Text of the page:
As consumers pay attention to wellness in their homes — COVID has further elevated that focus — sustainability has again taken on an urgency in consumer purchases, including home furnishings. Whether it’s knowing where materials are sourced, if they’re recyclable, reclaimed or easily replaced; understanding energy efficiencies in manufacture or a slew of other environmentally friendly attributes, sustainability is an area of emphasis once again for consumers and manufacturers.
“Consumers are concerned about sustainability issues,” says Susan Inglis, Executive Director of the Sustainable Furnishings Council (SFC). “If it’s [furniture] affordable for them and also eco-friendly, that makes them buy it.” What consumers want to know about their furnishings, she continues, is where it’s made, what it’s made of and how it’s made. This renewed attention on sustainability in home furnishings has given manufacturers focused on better practices an additional platform to connect with their customers through the education of the steps they are taking toward environmental protections.
Getting the Message Out
SFC provides a platform for companies in the home furnishings industry to share the efforts they take to protect the planet, in varied ways. “SFC members take immediate steps to minimize carbon emissions, waste stream pollutants, un-recyclable content and primary materials from unsustainable sources from any product platform under their control,” the organization’s mission statement reads.
According to Inglis, there are many factors that can impact a company’s sustainability, which are detailed in SFC member profiles. As consumers become more familiar with the buzzwords associated with environmental sustainability, it’s important for companies adhering to these practices to be transparent and share the initiatives they have taken toward this end.
“[Because of COVID], consumers are nesting more than they ever have and they want a healthy home,” says Gat Caperton, President and CEO of Gat Creek, a founding SFC member. In addition to being a U.S. manufacturer that uses locally sourced, renewable woods, Gat Creek monitors VOCs, ensuring 99.9 percent emission-free products before they leave the factory. The company also employs measures to reduce its energy consumption and lower its carbon footprint.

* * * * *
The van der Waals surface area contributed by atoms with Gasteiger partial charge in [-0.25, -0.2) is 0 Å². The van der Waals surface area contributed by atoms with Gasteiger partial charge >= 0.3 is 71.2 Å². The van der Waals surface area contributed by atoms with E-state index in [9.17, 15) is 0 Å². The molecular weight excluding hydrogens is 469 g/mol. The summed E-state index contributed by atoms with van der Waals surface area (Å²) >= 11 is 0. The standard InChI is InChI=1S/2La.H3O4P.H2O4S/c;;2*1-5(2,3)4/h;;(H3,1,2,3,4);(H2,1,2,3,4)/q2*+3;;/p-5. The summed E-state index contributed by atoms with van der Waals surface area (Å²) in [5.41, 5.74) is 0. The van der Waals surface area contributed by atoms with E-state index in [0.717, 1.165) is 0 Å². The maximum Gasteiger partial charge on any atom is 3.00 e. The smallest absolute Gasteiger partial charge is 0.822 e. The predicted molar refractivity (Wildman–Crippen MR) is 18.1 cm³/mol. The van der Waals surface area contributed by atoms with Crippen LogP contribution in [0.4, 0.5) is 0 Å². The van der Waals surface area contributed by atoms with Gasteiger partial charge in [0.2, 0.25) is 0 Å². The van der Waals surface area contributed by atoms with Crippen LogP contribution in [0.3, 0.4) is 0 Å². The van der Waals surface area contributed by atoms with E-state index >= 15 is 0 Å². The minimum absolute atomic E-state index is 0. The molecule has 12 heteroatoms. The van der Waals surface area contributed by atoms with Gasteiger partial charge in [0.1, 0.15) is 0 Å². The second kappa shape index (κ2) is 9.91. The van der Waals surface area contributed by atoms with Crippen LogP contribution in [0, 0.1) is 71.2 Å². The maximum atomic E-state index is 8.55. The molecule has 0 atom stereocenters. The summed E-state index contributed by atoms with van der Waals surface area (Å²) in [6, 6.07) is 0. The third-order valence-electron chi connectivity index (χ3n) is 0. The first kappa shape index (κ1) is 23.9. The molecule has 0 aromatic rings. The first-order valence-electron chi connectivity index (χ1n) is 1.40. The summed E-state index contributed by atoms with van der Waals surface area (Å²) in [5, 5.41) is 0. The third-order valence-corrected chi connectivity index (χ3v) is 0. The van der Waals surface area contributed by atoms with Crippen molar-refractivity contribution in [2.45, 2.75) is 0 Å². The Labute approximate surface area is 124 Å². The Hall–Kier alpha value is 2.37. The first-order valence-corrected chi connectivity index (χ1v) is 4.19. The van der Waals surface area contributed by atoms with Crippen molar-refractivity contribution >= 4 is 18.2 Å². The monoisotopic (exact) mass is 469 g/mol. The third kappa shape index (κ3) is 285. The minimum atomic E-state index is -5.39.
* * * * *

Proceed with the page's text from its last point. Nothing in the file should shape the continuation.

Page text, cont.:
According to Inglis, a key focus on consumers’ minds in today’s sustainability efforts is the concept of circularity. “Trending with consumers today is anything recycled or reclaimed,” says Inglis. “A big buzz in sustainability is circularity, taking responsibility for the end of life for your product. When you’re tired of this sofa, don’t just put it out on the street, we will take it back.” As consumers embrace this notion of circularity in home furnishings, there are manufacturers and retailers that are rolling out new business models that allow for a consumer to return furniture for upgrades and/or discounts when they are ready to move. Those furnishings are then upcycled and placed back on the market at discounted prices. One such company is TXTUR, a division of U.S. manufacturer, Chervan Furniture. TXTUR’s business model allows consumers to purchase furniture and return it for discounts on new pieces. The company picks up the old furniture and refurbishes it for the next client rather than allowing it to end up in landfill. (see the full story in the Oct. 2020 issue of Furniture, Lighting & Decor).
This notion of circularity doesn’t stop at the manufacturer level either. Several home furnishings retailers have also embraced this recycling concept. Companies such as Feather offer subscription-based furniture “rentals,” for example. The company realized that as consumers move — the average consumer between the ages of 18 and 40 moves 12 times — they are often looking for new furnishings for their spaces. Rather than purchasing disposable furniture with each move, the idea behind feather (livefeather.com) is a subscription-based approach that allows customers to “rent” furniture for as long as they need it, even if it’s rent-to-own. When they are done, the company picks up the furniture and provides an opportunity for customers to get the next level of furnishings they need for a new space. The retailer’s focus is urban areas where consumers tend to move frequently.
For manufacturers, there are life-cycle certifications as well, which allow companies to tout the recyclability of their products. Some of the more well-known certifications include Cradle-to-Cradle or being certified as a B Corp. While these certifications currently have more influence with companies that produce more disposable products, they are becoming more well-known in the home furnishings industry.
With more expensive, higher-end products however, which is often the case in furniture, these are not as disposable, as consumers who have invested will hold on to them for longer time periods, in effect, reducing landfill occupancy. Gat Creek’s Caperton, for example, says, “We’re really good at what we do, and our products tend to have a long life. We manufacture so our pieces last a long time.”
There are so many aspects to sustainable home furnishings manufacturing processes, and as consumers become more informed, the industry is stepping up to provide not only products that enhance the beauty and comfort of the home, but also those that promote wellness — in the home and the environment.